23 July 202012:59

First Deputy Foreign Minister Vladimir Titov’s interview with News.ru, July 23, 2020

1131-23-07-2020

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Question: The United Sates is planning to redeploy part of its military contingent from Germany to Poland. Do Russian Federation leaders see Warsaw’s step as anti-Russian, given the provisions of the new National Security Strategy? Will Russia take this into account in its military planning? Will the Russian military groups in Kaliningrad be reinforced?  

Vladimir Titov: Unfortunately, Warsaw is leaving no room for doubt that both its past military-political steps and the most recent ones you mentioned are directed against Russia. Poland’s recently approved national security doctrine has confirmed this once again. In general, one has the impression that the ruling political forces in Poland have turned Russophobia and a perpetual fight against an imaginary Russian threat into very nearly the main component of their foreign policy.  

On the whole, the deployment of US and NATO military forces in the direct vicinity of the Russian border has been increasing steadily, including the new military infrastructure and combat equipment concentrations. As for Russian military planning, I think it is clear to everyone that we have been regularly monitoring all attempts to change the alignment of forces in this region with an eye to a fitting and timely response.  

Question: Recent reports also said that the US nuclear arsenal could be redeployed from Germany to Poland, not just the military contingent. Warsaw, however, rejected these plans. How realistic is this scenario? Do you think that Russia and the United States should discuss this matter at their consultations on strategic stability?

Vladimir Titov: Russia’s consistent position is that the continuing deployment of a large US force in Germany after this country’s reunification in 1990 is a leftover from the Cold War, even more so with respect to US nuclear forces deployed in Germany. But far from reducing its military presence in Europe, Washington continues to hone practical skills of using nuclear weapons during so-called joint nuclear missions involving NATO’s non-nuclear states, something that explicitly violates the basic provisions of the Nuclear Non-Proliferation Treaty.  

As for a discussion on the potential redeployment of US nuclear forces from Germany to Poland, closer to Russian borders, I would not like to make a public prediction.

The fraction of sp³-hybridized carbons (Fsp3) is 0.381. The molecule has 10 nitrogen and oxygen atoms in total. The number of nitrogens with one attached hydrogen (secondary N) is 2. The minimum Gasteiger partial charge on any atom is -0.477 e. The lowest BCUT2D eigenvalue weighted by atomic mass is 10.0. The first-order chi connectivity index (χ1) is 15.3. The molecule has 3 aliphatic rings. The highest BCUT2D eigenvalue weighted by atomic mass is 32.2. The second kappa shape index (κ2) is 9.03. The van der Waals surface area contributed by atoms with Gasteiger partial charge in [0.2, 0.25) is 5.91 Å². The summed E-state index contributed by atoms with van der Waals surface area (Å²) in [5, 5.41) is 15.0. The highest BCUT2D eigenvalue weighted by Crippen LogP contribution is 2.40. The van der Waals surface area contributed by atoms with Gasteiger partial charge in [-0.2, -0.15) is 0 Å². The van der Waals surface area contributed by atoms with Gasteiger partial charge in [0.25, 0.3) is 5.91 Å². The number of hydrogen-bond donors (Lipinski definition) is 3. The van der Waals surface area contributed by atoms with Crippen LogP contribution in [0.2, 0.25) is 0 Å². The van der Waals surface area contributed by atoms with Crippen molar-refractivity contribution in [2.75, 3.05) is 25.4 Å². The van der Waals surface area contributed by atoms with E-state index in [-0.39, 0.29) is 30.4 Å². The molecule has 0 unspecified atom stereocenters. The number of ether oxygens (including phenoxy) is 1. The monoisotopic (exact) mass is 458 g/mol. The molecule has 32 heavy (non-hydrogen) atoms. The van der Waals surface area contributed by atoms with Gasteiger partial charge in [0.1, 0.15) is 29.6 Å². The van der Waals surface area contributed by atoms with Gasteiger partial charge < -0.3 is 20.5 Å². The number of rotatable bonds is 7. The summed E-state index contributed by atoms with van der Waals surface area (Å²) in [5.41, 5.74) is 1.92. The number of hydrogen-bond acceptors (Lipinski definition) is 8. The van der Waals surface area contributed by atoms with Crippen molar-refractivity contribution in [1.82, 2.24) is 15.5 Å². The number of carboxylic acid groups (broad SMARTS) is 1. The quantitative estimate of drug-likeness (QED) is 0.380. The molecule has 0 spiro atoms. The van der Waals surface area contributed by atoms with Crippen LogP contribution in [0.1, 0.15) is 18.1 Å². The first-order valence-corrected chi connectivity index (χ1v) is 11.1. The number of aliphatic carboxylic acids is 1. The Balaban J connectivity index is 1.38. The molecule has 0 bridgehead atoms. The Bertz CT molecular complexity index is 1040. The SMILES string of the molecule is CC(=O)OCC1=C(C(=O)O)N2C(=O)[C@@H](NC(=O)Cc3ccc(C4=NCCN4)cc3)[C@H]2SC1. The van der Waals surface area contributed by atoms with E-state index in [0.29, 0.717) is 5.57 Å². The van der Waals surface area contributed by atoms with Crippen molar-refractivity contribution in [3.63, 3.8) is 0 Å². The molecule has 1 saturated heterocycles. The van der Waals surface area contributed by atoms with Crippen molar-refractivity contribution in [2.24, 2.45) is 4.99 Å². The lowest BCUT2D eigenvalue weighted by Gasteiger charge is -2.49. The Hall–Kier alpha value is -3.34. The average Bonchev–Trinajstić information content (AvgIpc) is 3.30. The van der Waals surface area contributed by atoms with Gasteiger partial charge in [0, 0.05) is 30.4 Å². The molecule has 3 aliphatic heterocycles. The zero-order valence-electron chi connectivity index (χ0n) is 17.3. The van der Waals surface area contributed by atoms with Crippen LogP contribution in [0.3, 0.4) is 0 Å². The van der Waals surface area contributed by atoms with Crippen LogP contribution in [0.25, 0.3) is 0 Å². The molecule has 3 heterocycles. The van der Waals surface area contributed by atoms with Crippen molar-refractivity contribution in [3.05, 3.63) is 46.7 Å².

This is a very sensitive matter for both Russia and NATO countries that affects the foundations of strategic stability in Europe. Any actions in this area will inevitably have grave consequences for all sides. I am sure that the Polish leadership is conscious of that. In its relations with the North Atlantic Alliance Russia invariably advocates a reduction in military-political tensions in Europe. NATO representatives also point to the importance of restraint, but for this it is necessary, at the very least, to refrain from changing the existing balance. The potential appearance of US nuclear weapons in Poland would directly violate the 1997 Russia-NATO Founding Act.

Question: Are Russia and Germany in contact as regards the new US sanctions against Nord Stream 2? Does Moscow believe that the German government’s position on this gas pipeline project will remain unchanged?

Vladimir Titov: We know that Germany consistently supports Nord Stream 2. The pipeline ensures stable, competitively priced gas distribution to Germany and other European countries via the shortest route. Strategically, Nord Stream 2 will strengthen Europe’s energy security for decades to come. Natural gas and this infrastructure can be used to promote new opportunities in energy, including hydrogen.  

The US’s attempts to impede the construction of Nord Stream 2 are a combination of deliberate politicisation of energy cooperation and unfair competition.   Pretending to be concerned about Europe’s energy security, Washington is actually trying to dictate to the Europeans what energy policy they should pursue. But below the surface is an effort to minimise the use of Russian gas in the EU market and promote the use of its own fossil fuels. 

Both EU leaders and the German government have declared that the US sanctions against the project are unacceptable.

Question: Russia said that Germany has failed to provide evidence to substantiate its charges that Moscow was implicated in the 2015 hacker attack on the Bundestag. Are there any changes regarding this matter?